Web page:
No, despite being named after the big cat, leopard sharks are not related to leopards. They are named after leopards because of their spots.
As I’ve already said, the fact that leopard sharks share the same title as the famous spotty cat doesn’t mean they are one in the same. The most likely story is that scientists discovered the titular shark and thought “looks like leopard that does!”
But what about leopard geckos? Are they related to leopards? Sadly, the answer to that question is also no, the name comes down to the similar patterns of the creatures.
Are there any other similarities?
I feel that before we get into what links these two animals, we should first ask what’s different. Well, for a start, one’s aquatic and one’s a mammal (I’ll let you work out which one’s which).
Another peculiar difference is the sizes of these animals. My first instinct was that the shark would be much heftier and larger than the cat, but i was wrong. Leopard sharks clock in at an average of 5ft and 40lbs, whereas leopards themselves reach a whopping 6ft (excluding the almost 3ft tail!) and around 160lbs.
Obviously disregarding several other differences such as fur vs scales and countless others, let’s get into the similarities.
Both of these magnificent beasts are carnivorous, meaning they eat exclusively meat/other animals.
Of course, as stated above, both of these animals are a sort of beige colour and littered with thousands of dark splotches; possibly the most iconic feature of the leopard and the reason for the leopard sharks name.
Last but definitely not least considering it inspired this article, leopard sharks and leopards share a name (shock and awe across the audience, the crowd goes wild.)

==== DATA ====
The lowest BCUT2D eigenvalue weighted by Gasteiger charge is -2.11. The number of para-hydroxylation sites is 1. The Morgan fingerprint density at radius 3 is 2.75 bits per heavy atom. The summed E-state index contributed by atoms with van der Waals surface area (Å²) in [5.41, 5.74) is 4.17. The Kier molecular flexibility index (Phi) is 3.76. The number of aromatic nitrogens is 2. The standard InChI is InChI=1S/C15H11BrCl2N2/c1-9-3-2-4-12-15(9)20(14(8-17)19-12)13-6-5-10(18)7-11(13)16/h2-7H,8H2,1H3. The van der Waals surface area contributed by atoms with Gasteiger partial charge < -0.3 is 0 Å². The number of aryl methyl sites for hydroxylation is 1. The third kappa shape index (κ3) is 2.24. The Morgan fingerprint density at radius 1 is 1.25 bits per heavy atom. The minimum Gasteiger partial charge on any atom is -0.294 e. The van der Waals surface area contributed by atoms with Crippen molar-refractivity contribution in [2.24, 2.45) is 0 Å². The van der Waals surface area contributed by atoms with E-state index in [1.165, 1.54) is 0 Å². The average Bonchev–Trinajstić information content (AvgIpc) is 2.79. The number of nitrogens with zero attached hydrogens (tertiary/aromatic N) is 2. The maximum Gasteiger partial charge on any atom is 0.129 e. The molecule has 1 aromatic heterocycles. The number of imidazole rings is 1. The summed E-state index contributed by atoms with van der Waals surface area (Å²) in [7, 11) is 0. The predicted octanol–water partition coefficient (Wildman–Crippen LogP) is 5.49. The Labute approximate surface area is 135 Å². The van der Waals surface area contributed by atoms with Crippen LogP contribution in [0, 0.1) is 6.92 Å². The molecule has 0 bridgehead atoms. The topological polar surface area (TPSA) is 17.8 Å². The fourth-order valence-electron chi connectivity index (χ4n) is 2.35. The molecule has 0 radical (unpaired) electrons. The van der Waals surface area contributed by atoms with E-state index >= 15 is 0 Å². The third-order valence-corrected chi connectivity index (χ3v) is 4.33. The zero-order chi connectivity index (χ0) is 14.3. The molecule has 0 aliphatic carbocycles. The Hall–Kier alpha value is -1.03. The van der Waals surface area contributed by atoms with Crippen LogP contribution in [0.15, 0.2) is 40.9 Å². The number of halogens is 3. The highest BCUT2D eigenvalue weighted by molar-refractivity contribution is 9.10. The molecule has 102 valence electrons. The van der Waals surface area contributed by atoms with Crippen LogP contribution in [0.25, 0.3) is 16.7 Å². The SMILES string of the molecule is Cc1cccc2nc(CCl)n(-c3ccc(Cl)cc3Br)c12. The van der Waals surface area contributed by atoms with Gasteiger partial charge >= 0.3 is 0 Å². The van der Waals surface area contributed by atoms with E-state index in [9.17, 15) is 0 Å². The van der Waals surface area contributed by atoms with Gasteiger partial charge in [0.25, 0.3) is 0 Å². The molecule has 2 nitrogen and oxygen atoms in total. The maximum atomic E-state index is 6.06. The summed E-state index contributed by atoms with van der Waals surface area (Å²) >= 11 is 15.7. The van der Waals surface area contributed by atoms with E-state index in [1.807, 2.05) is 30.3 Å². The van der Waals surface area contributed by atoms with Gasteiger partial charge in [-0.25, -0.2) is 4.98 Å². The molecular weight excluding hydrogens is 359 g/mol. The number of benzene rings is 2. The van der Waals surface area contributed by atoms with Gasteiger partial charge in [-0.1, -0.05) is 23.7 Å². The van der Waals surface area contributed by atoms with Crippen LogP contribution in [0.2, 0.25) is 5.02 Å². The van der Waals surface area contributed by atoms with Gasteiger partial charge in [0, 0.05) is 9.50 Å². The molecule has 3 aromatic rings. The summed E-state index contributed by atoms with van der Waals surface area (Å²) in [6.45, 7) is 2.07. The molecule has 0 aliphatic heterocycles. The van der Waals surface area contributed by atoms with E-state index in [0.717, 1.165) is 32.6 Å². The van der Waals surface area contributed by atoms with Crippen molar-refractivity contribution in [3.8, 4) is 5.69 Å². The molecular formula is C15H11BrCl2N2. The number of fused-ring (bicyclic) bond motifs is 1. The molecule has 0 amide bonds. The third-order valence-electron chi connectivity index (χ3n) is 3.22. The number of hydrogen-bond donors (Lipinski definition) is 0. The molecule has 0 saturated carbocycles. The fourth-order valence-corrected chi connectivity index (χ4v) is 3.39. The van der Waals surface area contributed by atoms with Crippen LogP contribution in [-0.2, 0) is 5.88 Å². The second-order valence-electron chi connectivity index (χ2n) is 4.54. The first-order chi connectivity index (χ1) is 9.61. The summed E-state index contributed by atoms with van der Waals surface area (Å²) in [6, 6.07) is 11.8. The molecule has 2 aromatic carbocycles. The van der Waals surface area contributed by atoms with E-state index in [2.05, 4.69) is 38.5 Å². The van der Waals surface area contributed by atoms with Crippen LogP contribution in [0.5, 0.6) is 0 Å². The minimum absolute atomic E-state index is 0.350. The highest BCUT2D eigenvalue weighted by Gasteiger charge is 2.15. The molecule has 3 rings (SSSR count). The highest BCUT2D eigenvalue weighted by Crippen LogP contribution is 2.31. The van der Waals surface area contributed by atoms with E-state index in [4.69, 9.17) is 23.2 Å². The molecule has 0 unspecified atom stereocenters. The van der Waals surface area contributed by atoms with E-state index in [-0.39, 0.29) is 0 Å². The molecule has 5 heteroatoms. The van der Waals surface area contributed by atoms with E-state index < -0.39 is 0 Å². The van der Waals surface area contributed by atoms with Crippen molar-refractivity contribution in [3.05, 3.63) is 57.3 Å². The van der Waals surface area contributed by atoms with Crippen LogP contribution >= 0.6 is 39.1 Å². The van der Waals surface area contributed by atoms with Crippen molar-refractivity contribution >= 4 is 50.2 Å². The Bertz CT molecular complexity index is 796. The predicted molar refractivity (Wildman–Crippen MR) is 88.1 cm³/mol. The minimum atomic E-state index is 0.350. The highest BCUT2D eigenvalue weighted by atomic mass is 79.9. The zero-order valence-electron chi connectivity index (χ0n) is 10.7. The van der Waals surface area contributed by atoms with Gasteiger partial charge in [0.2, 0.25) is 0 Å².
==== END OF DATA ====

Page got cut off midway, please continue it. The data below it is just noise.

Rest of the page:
Other animals named after existing species
Surprisingly, this seems to be the case for a lot of creatures across the animal kingdom. Seems like scientists like to play spot the difference with new and old discoveries (while it’s technically ‘spot the similarity’, that didn’t have the same ring to it).
Take the butterfly fish, aptly named for its variety of spots, colours and other patterns reminiscent of that of the humble butterfly.
Another iconic example is the catfish which, as I’m sure you’ve guessed, is named after cats. What is it with biologists naming sea creatures after felines?! The reason for this name is the fish’s long feelers (or barbels) that sprout near their mouths, resembling the whiskers of a cat.
Perhaps the most well known of all the creatures in this niche group, the sheepdog is named in accordance with it’s historical role on a farm, that being: herding sheep! These lovely mutts are brilliant at rounding herds of nature’s walking cloud into pens, greatly assisting their owner. Nowadays any sheepdog owner (myself included) will tell you all they do is eat, sleep and run around, delightful companions nonetheless!
The bane of every beachgoer across the globe, horseflies are of course named after the mighty horse. No, tiny little people don’t ride on their backs, they simply used to bite horses and other livestock.
As you can see the leopard-leopard shark combo isn’t the only case of two completely different animals sharing a name. And what’s more, sharing a name doesn’t mean leopard sharks are related to leopards.
Animal-Club provides animal parties or animal handling workshops. You will be able to see, learn and interact with many wonderful animals with the help of our presenters. Our mobile zoo has many friendly animals such as rabbits, tarantulas, geckos, vinegaroons and more, perfect for an animal party. We can also come over to your school for an animal school visit or arrange for an animal workshop with us where the children can learn about looking after animals and animal behaviour, and have fun too.